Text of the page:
Aceon is commonly prescribed to help control high blood pressure. The medication, which works by blocking the angiotensin-converting enzyme, causes blood vessels to relax, which can lower blood pressure. The drug comes in tablet form and is available in several strengths. Potential side effects may include back pain, cough, and upper respiratory infections.
Aceon helps to block the angiotensin-converting enzyme, which is normally part of a reaction in the body that causes the blood vessels to narrow (constrict). By blocking this enzyme, the medication causes blood vessels to relax, which can lower blood pressure.
During clinical studies in people taking Aceon, systolic blood pressure decreased on average by 9 to 15 mmHg (millimeters of mercury) and diastolic blood pressure decreased by 5 to 6 mmHg on average. The higher the dose, the greater the drop in blood pressure tended to be.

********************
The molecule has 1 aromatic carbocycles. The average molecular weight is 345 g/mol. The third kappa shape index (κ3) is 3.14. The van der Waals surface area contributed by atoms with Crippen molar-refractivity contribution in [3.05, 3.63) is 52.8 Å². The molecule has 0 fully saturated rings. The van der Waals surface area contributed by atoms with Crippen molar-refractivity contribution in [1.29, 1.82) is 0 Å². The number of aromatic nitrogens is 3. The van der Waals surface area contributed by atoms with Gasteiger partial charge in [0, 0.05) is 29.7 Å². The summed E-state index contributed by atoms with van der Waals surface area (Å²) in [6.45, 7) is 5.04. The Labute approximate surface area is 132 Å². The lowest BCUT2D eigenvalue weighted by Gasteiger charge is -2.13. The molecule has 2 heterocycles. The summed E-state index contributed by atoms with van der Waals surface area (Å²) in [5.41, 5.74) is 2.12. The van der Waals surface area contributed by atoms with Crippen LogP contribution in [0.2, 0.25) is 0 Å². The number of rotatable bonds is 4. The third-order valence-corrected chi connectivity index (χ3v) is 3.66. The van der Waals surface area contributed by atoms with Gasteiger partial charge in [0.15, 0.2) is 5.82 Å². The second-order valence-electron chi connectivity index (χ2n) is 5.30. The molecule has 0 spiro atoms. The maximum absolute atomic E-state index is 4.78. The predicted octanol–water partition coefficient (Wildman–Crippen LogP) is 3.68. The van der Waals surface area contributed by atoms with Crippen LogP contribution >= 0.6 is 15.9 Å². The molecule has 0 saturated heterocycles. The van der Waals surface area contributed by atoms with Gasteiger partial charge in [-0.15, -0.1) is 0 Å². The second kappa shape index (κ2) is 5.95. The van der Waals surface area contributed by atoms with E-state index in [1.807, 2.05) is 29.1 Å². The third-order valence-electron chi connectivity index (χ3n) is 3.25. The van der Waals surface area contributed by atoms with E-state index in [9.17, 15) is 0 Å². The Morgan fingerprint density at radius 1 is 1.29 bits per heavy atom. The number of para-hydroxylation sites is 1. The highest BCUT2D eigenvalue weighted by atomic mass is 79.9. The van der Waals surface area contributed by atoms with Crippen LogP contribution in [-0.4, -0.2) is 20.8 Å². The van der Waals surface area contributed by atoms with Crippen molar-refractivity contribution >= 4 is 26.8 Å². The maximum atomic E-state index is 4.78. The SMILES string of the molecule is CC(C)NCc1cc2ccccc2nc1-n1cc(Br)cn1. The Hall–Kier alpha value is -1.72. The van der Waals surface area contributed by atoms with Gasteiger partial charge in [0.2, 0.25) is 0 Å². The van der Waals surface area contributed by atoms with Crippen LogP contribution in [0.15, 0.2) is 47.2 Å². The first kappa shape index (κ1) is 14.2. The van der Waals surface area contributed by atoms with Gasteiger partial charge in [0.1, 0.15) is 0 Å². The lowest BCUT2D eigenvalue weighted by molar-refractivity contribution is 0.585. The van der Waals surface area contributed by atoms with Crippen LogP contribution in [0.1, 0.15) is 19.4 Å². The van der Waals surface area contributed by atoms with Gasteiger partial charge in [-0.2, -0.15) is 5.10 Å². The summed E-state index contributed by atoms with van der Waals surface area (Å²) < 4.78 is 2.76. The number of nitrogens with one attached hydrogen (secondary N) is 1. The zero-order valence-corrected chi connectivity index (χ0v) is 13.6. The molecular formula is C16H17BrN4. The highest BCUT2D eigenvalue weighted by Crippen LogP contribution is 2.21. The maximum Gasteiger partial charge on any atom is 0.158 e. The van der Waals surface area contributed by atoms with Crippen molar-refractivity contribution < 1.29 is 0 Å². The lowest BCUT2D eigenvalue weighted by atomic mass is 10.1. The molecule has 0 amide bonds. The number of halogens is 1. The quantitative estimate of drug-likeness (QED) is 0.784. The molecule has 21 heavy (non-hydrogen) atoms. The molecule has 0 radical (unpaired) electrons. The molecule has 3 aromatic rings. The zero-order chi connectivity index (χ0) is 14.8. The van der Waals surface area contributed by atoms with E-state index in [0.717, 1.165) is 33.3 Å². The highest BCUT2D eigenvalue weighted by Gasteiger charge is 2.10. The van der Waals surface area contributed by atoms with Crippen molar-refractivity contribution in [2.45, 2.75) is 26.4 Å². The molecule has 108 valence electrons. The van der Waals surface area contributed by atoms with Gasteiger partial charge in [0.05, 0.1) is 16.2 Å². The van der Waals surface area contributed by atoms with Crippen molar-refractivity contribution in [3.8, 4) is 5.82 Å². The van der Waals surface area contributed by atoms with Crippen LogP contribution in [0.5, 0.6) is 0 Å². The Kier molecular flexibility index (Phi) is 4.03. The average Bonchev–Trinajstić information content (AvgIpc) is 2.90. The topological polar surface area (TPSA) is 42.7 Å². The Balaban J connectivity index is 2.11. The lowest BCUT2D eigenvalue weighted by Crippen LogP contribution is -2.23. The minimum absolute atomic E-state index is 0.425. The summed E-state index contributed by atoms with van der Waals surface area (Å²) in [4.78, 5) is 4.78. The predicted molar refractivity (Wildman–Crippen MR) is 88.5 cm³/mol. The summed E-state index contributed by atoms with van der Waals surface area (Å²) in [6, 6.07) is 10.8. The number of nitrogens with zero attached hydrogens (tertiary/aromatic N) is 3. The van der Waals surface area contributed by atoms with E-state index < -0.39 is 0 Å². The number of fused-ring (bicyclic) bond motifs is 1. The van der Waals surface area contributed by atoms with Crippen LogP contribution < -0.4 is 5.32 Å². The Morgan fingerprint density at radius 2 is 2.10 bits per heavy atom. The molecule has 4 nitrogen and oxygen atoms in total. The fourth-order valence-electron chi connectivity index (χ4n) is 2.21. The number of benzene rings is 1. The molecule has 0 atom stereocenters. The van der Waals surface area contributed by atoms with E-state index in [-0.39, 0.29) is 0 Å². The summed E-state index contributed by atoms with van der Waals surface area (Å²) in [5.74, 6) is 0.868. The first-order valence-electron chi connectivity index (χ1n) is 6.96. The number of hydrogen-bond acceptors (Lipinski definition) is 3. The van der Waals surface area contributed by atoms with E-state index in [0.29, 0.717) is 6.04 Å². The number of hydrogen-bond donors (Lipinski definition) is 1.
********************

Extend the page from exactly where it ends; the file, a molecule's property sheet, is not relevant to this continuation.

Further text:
Written by/reviewed by: Kristi Monson, PharmD;Arthur Schoenstadt, MD
Last reviewed by: KristiMonson, PharmD;
List of references (click here):
Aceon [package insert]. Research Triangle Park, NC: GlaxoSmithKline;2013 February.
Food and Drug Administration, Center for Drug Evaluation and Research. Electronic orange book: approved drug products with therapeutic equivalence evaluations. FDA Web site. Available at: http://www.fda.gov/cder/ob/. Accessed December 30, 2009.
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